On February 3rd, people in Japan celebrate Setsubun which is supposedly the coming of spring, this firstly was astonishing, calling this weather/season the start of spring is complete madness, we are yet to face the coldest/ snowiest month. But I suppose there are other areas of Japan to think about that are not buried in blankets of white. I hope they appreciate their begining of spring as much as I will in a few months time.
It is also known as Mamemaki festival. After dinner families throw roasted soy beans out the front door of their houses to cast out demons (oni), disease and bad fortune and welcome spring with a new year of good fortune. You are supposed to count the same amount of beans to your age while hoping for good health and happiness.
As you are throwing your beans you shout “Oni wa soto! Fuku wa uchi!” which means “Oni (devil) out, good fortune in!”
In one region of Japan, they say something like “Oni‘s eyeballs — SMASH! SMASH!” I like that one a lot!
Special sushi rolls called Eho-maki (fortune rolls) are eaten while facing the good fortune direction which changes every year, this year it is south-east. The proper way to eat this dinner is to face the good direction and eat the entire sushi roll without stopping. Don’t talk, just monch and make your wish. Some rolls are really huge, I wonder how people manage them in one go. Eho Maki are futo-maki (thick sushi rolls) that are related to the Seven Deities of Good fortune, seven fillings are traditionally rolled into the sushi roll. Variations can include shiitake mushrooms, cucumber, rolled omelet, eels, sakura denbu( pink sweet powder), and seasoned dried tofu. These ingredients represent good health, happiness and prosperity. Usually sushi rolls are sliced into bite-sized pieces but fortune rolls I hear shouldn’t be sliced since slicing indicates cutting good fortune. Looks like me and Atsushi’s fortune was cut last night, but after several previous courses I was kinda glad they didn’t give me a huge wopper roll!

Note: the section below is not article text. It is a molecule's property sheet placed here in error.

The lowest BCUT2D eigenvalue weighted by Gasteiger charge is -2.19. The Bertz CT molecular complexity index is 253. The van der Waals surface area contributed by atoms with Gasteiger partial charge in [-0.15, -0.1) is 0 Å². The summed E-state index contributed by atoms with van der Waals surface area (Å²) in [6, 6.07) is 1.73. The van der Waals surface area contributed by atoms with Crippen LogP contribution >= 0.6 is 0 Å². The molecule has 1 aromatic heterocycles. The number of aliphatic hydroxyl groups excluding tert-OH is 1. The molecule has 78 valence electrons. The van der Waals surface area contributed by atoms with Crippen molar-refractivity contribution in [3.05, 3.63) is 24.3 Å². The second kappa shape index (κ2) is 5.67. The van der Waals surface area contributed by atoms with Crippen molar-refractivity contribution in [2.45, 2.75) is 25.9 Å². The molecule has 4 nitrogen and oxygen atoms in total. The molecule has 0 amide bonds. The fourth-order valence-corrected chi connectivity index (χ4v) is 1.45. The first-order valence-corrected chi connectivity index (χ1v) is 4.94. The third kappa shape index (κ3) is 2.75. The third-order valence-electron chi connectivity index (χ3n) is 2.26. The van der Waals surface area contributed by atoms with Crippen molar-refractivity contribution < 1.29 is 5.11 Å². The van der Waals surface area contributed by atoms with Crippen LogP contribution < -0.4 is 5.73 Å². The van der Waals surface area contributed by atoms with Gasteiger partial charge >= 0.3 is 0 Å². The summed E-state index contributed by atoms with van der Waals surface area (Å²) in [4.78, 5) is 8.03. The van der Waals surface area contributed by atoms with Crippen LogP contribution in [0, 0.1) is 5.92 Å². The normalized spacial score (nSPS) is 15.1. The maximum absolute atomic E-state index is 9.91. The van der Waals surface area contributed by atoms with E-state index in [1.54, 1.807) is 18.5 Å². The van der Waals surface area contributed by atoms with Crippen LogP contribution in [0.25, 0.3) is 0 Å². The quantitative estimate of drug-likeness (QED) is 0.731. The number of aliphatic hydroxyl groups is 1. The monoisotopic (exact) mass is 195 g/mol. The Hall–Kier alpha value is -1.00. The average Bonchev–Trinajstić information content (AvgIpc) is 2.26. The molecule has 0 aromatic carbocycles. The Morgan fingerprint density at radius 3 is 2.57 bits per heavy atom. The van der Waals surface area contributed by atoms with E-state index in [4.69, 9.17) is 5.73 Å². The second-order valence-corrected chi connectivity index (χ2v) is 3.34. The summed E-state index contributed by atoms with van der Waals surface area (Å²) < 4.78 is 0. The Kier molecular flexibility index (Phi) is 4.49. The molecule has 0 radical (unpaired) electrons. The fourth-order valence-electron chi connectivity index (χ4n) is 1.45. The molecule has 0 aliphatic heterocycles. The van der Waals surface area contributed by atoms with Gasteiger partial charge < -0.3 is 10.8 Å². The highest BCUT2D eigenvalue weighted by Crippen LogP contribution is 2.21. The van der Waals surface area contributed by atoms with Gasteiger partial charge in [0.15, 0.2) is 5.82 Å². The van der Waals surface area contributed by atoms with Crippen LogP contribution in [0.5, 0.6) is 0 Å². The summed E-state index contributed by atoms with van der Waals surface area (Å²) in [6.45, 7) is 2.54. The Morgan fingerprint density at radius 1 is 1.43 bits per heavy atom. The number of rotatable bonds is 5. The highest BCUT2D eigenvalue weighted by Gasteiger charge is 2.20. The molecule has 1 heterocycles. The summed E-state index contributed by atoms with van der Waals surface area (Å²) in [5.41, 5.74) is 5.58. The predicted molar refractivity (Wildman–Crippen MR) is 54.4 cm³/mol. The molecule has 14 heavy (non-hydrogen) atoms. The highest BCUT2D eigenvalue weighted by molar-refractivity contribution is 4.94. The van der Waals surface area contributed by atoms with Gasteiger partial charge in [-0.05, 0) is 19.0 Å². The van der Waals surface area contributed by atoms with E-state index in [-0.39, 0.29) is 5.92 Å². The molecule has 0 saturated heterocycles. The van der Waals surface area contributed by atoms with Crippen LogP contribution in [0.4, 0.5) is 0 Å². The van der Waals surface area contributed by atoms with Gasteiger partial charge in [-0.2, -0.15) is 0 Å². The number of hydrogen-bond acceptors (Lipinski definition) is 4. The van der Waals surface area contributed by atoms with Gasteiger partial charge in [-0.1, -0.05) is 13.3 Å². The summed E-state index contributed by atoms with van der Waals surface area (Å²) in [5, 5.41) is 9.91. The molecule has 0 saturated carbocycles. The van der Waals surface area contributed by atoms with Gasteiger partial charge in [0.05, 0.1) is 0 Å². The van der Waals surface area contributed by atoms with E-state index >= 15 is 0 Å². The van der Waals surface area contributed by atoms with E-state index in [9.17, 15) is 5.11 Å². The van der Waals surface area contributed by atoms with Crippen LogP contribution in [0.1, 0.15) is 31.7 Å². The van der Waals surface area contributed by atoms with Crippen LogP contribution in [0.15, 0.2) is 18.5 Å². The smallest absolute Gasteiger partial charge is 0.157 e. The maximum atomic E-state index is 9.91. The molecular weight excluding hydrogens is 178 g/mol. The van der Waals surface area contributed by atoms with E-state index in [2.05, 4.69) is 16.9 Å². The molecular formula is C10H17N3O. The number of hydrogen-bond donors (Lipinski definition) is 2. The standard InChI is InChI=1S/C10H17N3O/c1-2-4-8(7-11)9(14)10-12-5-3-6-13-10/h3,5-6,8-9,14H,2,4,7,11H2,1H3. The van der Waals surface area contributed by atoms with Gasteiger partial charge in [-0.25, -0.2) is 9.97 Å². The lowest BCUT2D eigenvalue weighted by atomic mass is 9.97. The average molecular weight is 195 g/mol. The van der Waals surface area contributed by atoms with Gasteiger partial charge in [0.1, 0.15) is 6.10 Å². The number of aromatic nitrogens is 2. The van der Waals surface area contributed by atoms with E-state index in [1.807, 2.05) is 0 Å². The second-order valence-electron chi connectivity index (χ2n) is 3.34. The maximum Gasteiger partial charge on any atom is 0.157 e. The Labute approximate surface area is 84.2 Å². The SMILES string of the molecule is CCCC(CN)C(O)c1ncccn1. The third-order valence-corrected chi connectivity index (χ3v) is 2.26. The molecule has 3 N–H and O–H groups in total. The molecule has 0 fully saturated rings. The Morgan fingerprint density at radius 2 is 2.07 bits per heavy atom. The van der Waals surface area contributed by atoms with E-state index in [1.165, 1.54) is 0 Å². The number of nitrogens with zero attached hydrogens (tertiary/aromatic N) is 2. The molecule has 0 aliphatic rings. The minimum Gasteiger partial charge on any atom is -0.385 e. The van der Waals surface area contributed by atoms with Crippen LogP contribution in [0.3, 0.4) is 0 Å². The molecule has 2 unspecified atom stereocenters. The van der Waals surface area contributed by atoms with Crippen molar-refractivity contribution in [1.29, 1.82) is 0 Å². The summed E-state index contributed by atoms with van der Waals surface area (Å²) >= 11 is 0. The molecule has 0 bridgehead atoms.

The sashimi plate last night was one of the most beautiful Iv seen it was presented on a huge shell of one of the fish we ate. Pretty mean not only killing and eating the fish but robbing its house too.
So the white piece on the plate is really odd, slimy and kind of chalky at the same time,not a personal favorite. Eventually remembered the name last night and googled it this morning ‘Ankou’ is a horrendously ugly thick flat deep sea fish. Could not believe my eyes and my stomach turned a bit too.
The ‘Ganmodoki’ I was told was a fish cake but in fact after some googling I found out it is a fried tofu fritter made with vegetables, egg white and sesame seeds. “Ganmodoki” means “pseudo-goose.” This is because ganmodoki is said to taste like goose. Tasted amazing that’s what it did. Came served with ‘Takenoko’ which is tasty crunchy tender baby bamboo which bizarely has a slight chocolate flavor to it.
Got more of the ‘Shirako’ which is the most terrifying to date. In Japanese cuisine, the milt (shirako ‘white children’) of cod, anglerfish and pufferfish are a delicacy so when it arrives I should be overjoyed but it looks like a brain and is just so strange and difficult to for me to swallow so has slightly the opposite effect to my emotions.